The Comeback
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Written by Megan Higginbotham

April 29, 2020

Have you ever been on a good workout routine and fallen off?

You’re working hard, feeling good, and all of the sudden, you’re not. We all want to stay on track, we all want to be that person that maintains consistency, however, do you find yourself falling in and out of a routine? How do you get back on track, but most importantly, how do you find a way to keep that routine once we have it?

Do What You Enjoy!

First, we need to note that everyone is different in what works and what makes exercise enjoyable. Some people, like me, may like lifting heavyweights with friends. Others may enjoy running marathons alone. Definitely not for me but it is important to make sure that the exercise you are doing is something you do in fact enjoy.

We are different in how we can get back on track, and a lot of it has to do with our psychology and experience with activity. B.F. Skinner, American Psychologist, and behavior analyst says, “Operant Conditioning is a method of learning that occurs through rewards and punishments. Behavior that is followed by pleasant consequences is likely to be repeated, and behavior followed by unpleasant consequences is less likely to be repeated.[1]” 

Based on this, if exercise is enjoyable, and we notice positive effects such as an increased level of energy, confidence, and focus, we are more likely to stick with a routine. On the flip side, we are likely to avoid the things that make us feel negativity or guilt about ourselves. Even when you are not feeling motivated or excited about a workout, remember that you feel much worse if you miss the workout. Remembering this feeling alone can motivate you and keep you on track. 

One of my favorite sayings when I’m just not “feeling it” is “you will never regret a workout, but you will regret skipping it.”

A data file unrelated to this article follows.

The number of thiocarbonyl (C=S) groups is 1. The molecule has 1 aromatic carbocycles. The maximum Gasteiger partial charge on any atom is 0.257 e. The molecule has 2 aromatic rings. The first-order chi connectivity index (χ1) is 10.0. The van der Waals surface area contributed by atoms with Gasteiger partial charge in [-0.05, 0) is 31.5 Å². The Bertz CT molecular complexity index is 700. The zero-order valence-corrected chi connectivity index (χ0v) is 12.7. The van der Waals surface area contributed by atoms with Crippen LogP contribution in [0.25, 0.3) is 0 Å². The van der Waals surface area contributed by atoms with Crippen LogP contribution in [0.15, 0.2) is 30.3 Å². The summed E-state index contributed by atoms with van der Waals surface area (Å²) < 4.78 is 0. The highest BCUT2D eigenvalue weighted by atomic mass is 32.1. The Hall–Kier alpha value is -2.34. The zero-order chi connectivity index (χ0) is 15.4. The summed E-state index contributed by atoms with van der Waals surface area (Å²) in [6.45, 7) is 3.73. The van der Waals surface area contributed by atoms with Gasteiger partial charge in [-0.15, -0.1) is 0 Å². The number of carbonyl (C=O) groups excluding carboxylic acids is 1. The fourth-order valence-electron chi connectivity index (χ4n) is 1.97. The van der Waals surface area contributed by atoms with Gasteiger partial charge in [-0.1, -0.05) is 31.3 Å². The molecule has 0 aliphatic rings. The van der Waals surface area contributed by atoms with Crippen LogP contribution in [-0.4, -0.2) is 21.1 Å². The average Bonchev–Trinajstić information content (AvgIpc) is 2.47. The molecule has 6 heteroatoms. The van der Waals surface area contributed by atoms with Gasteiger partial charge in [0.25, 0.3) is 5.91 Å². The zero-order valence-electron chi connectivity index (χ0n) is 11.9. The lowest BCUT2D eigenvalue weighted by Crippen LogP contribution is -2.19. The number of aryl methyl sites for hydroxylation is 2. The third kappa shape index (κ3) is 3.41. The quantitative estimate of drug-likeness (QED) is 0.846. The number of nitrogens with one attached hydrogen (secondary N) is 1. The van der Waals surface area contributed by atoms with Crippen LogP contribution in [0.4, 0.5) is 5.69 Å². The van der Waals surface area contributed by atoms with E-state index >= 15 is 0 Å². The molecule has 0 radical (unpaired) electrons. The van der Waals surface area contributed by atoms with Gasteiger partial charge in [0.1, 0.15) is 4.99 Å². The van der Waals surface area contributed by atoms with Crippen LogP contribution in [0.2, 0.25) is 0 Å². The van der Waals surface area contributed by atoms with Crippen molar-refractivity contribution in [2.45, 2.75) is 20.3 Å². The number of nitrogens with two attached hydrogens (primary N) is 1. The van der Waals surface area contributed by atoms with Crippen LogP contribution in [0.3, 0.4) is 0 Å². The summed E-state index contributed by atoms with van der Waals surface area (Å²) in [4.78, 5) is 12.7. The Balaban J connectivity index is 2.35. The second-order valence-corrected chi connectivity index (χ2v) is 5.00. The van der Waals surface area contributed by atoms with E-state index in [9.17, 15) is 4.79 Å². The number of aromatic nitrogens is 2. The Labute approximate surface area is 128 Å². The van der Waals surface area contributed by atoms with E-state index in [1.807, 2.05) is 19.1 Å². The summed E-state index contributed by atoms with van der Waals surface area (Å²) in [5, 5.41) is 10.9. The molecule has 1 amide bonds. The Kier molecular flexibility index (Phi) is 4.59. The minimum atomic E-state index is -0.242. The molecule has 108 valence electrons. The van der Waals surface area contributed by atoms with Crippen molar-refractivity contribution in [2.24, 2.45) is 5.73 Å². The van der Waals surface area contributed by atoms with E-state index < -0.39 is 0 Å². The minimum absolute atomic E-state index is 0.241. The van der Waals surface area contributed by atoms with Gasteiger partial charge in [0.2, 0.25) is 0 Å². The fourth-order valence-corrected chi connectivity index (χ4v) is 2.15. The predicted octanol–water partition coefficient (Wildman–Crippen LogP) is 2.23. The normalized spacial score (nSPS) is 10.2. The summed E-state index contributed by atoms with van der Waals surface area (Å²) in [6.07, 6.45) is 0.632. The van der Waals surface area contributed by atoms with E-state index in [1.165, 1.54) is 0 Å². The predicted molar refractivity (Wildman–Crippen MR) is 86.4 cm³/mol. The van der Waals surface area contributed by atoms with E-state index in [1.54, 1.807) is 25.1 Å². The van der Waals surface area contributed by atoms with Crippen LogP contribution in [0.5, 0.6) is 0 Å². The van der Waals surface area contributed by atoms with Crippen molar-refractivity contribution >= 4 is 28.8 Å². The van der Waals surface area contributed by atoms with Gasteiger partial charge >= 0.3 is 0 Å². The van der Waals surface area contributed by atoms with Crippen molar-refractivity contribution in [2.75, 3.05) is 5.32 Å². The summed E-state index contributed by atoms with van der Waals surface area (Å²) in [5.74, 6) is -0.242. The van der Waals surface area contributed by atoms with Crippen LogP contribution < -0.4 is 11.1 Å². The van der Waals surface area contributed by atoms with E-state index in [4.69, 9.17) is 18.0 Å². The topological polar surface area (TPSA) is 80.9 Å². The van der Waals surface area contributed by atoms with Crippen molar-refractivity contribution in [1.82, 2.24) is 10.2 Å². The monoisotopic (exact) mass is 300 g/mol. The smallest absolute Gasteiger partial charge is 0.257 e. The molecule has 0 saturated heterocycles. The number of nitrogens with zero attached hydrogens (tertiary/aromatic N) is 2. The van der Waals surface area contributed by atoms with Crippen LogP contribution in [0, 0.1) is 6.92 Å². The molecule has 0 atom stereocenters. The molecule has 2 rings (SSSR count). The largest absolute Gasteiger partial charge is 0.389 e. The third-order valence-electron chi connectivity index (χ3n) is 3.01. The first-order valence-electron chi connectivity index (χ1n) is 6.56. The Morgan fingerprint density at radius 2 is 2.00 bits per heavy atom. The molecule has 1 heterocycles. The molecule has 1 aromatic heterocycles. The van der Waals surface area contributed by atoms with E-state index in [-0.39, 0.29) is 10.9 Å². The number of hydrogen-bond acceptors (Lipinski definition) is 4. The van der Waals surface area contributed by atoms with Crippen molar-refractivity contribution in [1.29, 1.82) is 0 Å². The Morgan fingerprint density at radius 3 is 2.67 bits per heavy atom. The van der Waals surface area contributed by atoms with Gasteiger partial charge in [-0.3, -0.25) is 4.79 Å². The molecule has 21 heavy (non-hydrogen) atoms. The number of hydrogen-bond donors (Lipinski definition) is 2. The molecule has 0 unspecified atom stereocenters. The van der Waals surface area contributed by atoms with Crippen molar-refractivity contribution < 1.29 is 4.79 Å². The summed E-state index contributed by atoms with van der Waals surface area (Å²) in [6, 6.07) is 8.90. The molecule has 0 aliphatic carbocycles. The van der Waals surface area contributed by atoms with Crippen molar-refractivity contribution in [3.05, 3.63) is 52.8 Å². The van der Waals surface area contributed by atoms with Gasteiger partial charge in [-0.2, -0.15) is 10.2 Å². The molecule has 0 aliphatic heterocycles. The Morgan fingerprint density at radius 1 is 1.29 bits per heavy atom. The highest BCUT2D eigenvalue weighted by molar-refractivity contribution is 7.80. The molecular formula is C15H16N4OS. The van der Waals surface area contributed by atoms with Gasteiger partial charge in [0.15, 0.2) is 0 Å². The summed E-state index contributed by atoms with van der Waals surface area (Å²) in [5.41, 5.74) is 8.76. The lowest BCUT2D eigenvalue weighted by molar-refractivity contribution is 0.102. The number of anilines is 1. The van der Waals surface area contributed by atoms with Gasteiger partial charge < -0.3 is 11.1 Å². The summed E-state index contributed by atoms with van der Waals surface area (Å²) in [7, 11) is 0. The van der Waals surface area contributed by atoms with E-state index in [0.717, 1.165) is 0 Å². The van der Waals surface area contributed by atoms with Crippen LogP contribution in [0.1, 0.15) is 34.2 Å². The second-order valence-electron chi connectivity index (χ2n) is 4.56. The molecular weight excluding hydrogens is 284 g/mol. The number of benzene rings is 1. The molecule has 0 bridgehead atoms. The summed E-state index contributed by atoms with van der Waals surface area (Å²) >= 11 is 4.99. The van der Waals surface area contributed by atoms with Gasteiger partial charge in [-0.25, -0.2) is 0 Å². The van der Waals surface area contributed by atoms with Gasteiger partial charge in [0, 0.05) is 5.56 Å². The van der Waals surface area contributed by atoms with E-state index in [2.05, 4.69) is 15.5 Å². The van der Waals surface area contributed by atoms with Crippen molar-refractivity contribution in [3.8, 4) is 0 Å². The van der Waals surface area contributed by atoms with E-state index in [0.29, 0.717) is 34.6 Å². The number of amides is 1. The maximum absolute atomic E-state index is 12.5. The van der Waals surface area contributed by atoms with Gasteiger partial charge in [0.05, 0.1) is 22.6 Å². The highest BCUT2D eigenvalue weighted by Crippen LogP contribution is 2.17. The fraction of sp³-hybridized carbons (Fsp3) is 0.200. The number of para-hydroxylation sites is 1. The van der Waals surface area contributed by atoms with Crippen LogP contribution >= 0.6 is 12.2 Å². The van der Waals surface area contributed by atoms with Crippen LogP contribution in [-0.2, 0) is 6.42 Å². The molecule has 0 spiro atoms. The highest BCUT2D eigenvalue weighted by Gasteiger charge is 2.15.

Let’s answer some questions

Let’s try to create a list of things that you may enjoy about working out and some potential rewards you may seek. 

A couple of enjoyable things to ponder:

-What are the things that you enjoy when working out? 

-Do you enjoy group classes or flying solo? 

-Do you like circuit style training or using machines? 

-Think about the environment you like to be in and the equipment you like to use and how it makes you feel.

-What positive feelings or emotions do you get from exercise?

-How can you reward yourself after achieving a goal?

-Do you have a vacation lined up? 

-Is there a pair of pants that you want to buy when you reach a goal?

Now, work to create a list of things that you dislike about missing a workout:

-What are the things that you lack when you miss a workout? 

-Maybe you lack energy or production at work?

-Maybe you lose confidence as you stop lifting?

-What are negative feelings or emotions do you get from not exercising? 

A few things to remember for your Comeback

You don’t have to get back at it 100%. Rome wasn’t built in a day and neither are any of us.

  1. Don’t be hard on yourself-know that you will have setbacks, and that is ok. It is about giving yourself grace and getting back on track as quickly as possible. Understand and make note of the thing(s) that threw you off and try and come up with a plan that will help you avoid that in the future. 
  2. Set small goals- goals should be realistic and build upon each other- I often see people set unrealistic goals. For example, lose 25 pounds in 4 weeks. This is not practical or healthy. Break your goals down into something smaller. Rather than having 1 big goal of losing 25 pounds, have 5 smaller goals of losing 5 pounds, five-times. This helps you with a sense of accomplishment and keeps motivation high. Another example is, do 30 minutes of activity 4 times this week.
  3. Be specific- break down your efforts into small achievable sections with a clear direction.
  4. Create a calendar- schedule your workout time. Just like a work meeting, finding time in the day to exercise is essential. Don’t deviate away from this time or fill it with something else. Make it a non-negotiable where nothing can come in the way of this time. 
  5. Start with one thing- don’t add too much into your routine. As you become comfortable with your routine, you can add to it, but as you are trying to get back on track, start with something small. 
  6. Tell a friend or family member- having the support and accountability from others will keep you motivated.
  7. Seek professional help- hiring a trainer can help you stay on track and motivated. Make sure that you are upfront about your goals and you have a plan.

So, The Comeback, are you ready?

Remember that fitness is a journey, not just exercise. It is ok to have ups and downs.  If you can remove the short term anxieties and feelings of guilt out of the process, you can allow yourself to enjoy it much more. If you enjoy the behavior of exercise you are more likely to lead a comeback to a healthy lifestyle. 

References:

[1] https://www.simplypsychology.org/operant-conditioning.html

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